THE BLOG
09/19/2007 08:45 pm ET | Updated May 25, 2011

Public Opinion Surveys and Pollcats: If It Stinks, it's Probably a Skunk

The following piece was produced through OffTheBus, a citizen journalism project hosted at the Huffington Post and launched in partnership with NewAssignment.Net. For more information, read Arianna Huffington's project introduction. If you'd like to join our blogging team, sign up here If you're interested in other opportunities, you can see the list here.

"Bad wording is often the deliberate result of interested parties whose aim is to generate specific responses. One of the best tests of a poll is your reaction to it. Does it seem fair and unbiased? This 'smell test' is not foolproof, however. Seemingly innocent variations in phrasing such as 'aid to needy' vs. 'public welfare programs' can produce very different results." --- Daniel Yankelovich, 2002 PBS interview with Bill Moyers

Face it. There are polls and there are polls. The notion of a perfect poll, one that accurately and fairly measures and reflects the opinions of "the majority of likely voters" everywhere, every time, is just that -- a notion. And it's a dangerously far-fetched one. All polls are not created equal.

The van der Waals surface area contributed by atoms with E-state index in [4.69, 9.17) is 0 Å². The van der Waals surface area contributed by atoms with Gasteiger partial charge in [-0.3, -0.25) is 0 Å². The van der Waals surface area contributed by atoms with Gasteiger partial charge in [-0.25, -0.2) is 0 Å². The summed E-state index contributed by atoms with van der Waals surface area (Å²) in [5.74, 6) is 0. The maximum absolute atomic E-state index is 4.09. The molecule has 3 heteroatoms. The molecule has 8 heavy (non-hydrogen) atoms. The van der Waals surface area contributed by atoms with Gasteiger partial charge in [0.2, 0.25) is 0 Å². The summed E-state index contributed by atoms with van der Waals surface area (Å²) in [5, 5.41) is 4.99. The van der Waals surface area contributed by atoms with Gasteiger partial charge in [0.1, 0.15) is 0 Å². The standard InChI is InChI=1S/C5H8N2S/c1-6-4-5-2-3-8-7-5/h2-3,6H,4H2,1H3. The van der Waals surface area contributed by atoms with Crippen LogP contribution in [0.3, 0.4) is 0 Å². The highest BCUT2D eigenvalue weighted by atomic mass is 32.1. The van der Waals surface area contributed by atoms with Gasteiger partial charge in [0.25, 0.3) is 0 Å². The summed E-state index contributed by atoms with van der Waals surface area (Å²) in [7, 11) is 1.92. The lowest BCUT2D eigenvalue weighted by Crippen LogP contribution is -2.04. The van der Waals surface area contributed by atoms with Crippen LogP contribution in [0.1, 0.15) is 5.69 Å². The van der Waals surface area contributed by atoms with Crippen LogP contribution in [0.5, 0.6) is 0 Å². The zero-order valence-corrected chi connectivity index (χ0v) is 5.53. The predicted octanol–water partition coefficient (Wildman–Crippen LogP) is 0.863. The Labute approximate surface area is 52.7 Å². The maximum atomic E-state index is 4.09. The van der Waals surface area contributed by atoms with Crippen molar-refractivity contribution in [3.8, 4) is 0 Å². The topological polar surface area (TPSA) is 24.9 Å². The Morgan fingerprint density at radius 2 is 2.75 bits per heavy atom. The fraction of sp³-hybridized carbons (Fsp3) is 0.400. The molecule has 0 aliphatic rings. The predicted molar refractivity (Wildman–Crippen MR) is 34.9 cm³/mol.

I recently had the chance to communicate with a real, live person who has a weighty opinion about what "some polls" are like. Rick Beaule, a schoolteacher from Pennsylvania, worked his way through college. In 1992-93 he worked for Intersearch, a market research firm based out of Horsham, PA. The company was contracted to conduct surveys of various types -- a quality control survey for Cigna Healthplan, a survey of TV coverage of the '92 Winter Olympics. Then there was the other one. It was political.

"It was the fall of '92, I believe, when a survey came in for a political race in the Philadelphia area," Mr. Beaule wrote. "At first the survey seemed as straightforward as the [others], asking for a general rating of each of the two candidates, but I soon began to notice differences.

"Among the most striking were long paragraphs...that we were to read before asking a rating question. Often these paragraphs would contain words analogous to the following: 'If I were to inform you that Candidate X voted to raise taxes six times during his tenure in the legislature, how would that affect your [opinion] of the candidate? Positively, somewhat positively, not at all, somewhat negatively or very negatively?'

"Following that was another such question preceded by a paragraph detailing pay raises the candidate had supposedly voted for himself.

"[Then] was a long paragraph detailing something the other candidate had done that was positive, followed by a rating question about [him].

"Finally the survey asked the overall ratings of the two candidates again.

"It was plain to me that this survey was not intended to obtain opinions so much as to sway them. This seemed unethical to me. I went to my supervisor who sent me to the branch manager who stated that this was what we were hired to do and that the survey had been vetted by experts."